As shone from heaven's vault the sun thereon. 

As flees the cloud-rack through the welkin wide 

Scourged onward by the North-wind's Titan blasts. 

When winter-tide and snow are hard at hand. 

And darkness overpalls the firmament ; 

So with their thronging squadrons was the earth 

Covered before the ships. To heaven uprolled, 

Dust hung on hovering wings: men's armour 

clashed ; 
Rattled a thousand chariots ; horses neighed 



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On-rushing to the fray. Each warrior's prowess 
Kindled him witii its trumpet-call to war. 

As leap the long sea-rollers, onward hurled 
By two winds terribly o'er th' broad sea-flood 
Roaring from viewless bournes, with whirlwind 

Crashing together, when a ruining storm 
Maddens along the wide gulfs of the deep. 
And moans the Sea-queen with her anguished waves 
VVHiich sweep from every hand, uptowering 
Like precipiced mountains, while the bitter squall. 
Ceaselessly veering, shrieks across the sea ; 
So clashed in strife those hosts from either hand 
With mad rage. Strife incarnate spurred them on. 
And their own prowess. Crashed together these 
Like thunderclouds outlightening, thrilling the air 
With shattering trumpet-challenge, when the blasts 
Are locked in frenzied wrestle, with mad breath 
Rending the clouds, when Zeus is wroth with men 
Who travail with iniquity, and flout 
His law. So grappled they, as spear with spear 
Clashed, shield with shield, and man on man was 

And first Achilles' war-impetuous son 
Struck down stout Melaneus and Alcidamas^ 
Sons of the war-lord Alexinomus, 
Who dwelt in Caunus mountain-cradled, nigh 
The clear lake shining at Tarbelus' feet 
'Neath snow-capt Imbrus. Menes, fleetfoot son 
Of King Cassandrus, slew he, born to him 
By fair Creusa, where the lovely streams 
Of Lindus meet the sea, beside the marches 
Of battle-biding Carians, and the heights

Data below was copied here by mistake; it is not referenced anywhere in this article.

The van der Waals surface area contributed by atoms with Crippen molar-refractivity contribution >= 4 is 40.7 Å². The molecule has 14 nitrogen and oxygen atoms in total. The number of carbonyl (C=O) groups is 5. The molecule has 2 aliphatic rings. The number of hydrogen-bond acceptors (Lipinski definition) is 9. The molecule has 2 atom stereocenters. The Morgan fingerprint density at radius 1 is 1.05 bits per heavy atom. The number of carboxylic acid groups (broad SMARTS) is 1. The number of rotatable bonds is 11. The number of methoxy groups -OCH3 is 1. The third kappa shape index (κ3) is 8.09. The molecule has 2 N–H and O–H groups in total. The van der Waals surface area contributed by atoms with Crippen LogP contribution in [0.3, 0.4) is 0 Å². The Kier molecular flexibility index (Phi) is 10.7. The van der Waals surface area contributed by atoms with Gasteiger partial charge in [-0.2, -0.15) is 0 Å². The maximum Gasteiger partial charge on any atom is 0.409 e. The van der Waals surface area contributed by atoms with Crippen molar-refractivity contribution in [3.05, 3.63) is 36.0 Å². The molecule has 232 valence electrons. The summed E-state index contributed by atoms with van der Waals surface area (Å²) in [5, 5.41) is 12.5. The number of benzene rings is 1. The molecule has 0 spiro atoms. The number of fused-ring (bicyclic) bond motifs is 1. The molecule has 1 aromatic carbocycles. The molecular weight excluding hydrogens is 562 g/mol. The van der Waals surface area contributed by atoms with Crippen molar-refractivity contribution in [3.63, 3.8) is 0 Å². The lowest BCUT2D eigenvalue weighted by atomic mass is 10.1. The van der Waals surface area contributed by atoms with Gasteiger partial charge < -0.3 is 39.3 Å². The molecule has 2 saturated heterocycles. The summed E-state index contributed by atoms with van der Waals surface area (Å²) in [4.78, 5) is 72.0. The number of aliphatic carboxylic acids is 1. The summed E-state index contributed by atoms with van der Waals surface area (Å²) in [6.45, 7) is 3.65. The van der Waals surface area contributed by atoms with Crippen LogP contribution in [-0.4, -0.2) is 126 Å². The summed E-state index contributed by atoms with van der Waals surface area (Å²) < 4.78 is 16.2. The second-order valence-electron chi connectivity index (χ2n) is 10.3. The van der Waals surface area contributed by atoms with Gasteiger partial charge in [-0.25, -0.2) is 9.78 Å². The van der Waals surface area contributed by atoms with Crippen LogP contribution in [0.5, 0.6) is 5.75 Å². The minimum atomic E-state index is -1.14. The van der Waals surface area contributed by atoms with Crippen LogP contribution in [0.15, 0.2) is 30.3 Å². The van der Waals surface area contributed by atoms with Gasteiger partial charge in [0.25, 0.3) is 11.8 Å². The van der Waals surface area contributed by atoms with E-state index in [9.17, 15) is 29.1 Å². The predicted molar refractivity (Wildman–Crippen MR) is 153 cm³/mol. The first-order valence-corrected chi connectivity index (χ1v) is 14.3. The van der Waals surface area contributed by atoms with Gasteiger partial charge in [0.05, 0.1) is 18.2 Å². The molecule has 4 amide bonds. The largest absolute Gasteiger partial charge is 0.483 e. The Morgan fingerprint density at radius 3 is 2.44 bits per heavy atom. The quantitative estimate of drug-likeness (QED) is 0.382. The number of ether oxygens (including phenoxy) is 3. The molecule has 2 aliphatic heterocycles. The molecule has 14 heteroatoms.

Of Lycia the renowned. He slew withal 
Morys the spearman, who from Phrygia came ; 
Poly bus and Hippomedon by his side 



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He laid, this stabbed to the heart, that pierced 

Shoulder and neck : man after man he slew. 
Earth groaned 'neath Trojan corpses ; rank on rank 
Crumbled before him, even as parched brakes 
Sink down before the blast of ravening fire 
When the north wind of latter summer blows ; 
So ruining squadrons fell before his charge. 

Meanwhile Aeneas slew Aristoloclms, 
Crashing a great stone down on his head : it brake 
Helmet and skull together, and fled his life. 
Fleetfoot Eumaeus Diomede slew ; he dwelt 
In craggy Dardanus, where the bride-bed is 
Whereon Anchises clasped the Queen of Love. 
Agamemnon smote down Stratus : unto Thrace 
Returned he not from war, but died far off 
From his dear fatherland. And Meriones 
Struck Chi emus down, Peisenor's son, the friend 
Of god-like Glaucus, and his comrade leal. 
Who by Limurus' outfall dwelt : the folk 
Honoured him as their king, when reigned no more 
Glaucus, in battle slain, — all who abode 
Around Phoenice's towers, and by the crest 
Of Massicytus, and Chimaera's glen. 

So man slew man in fight ; but more than all 
Eurypylus hurled doom on many a foe.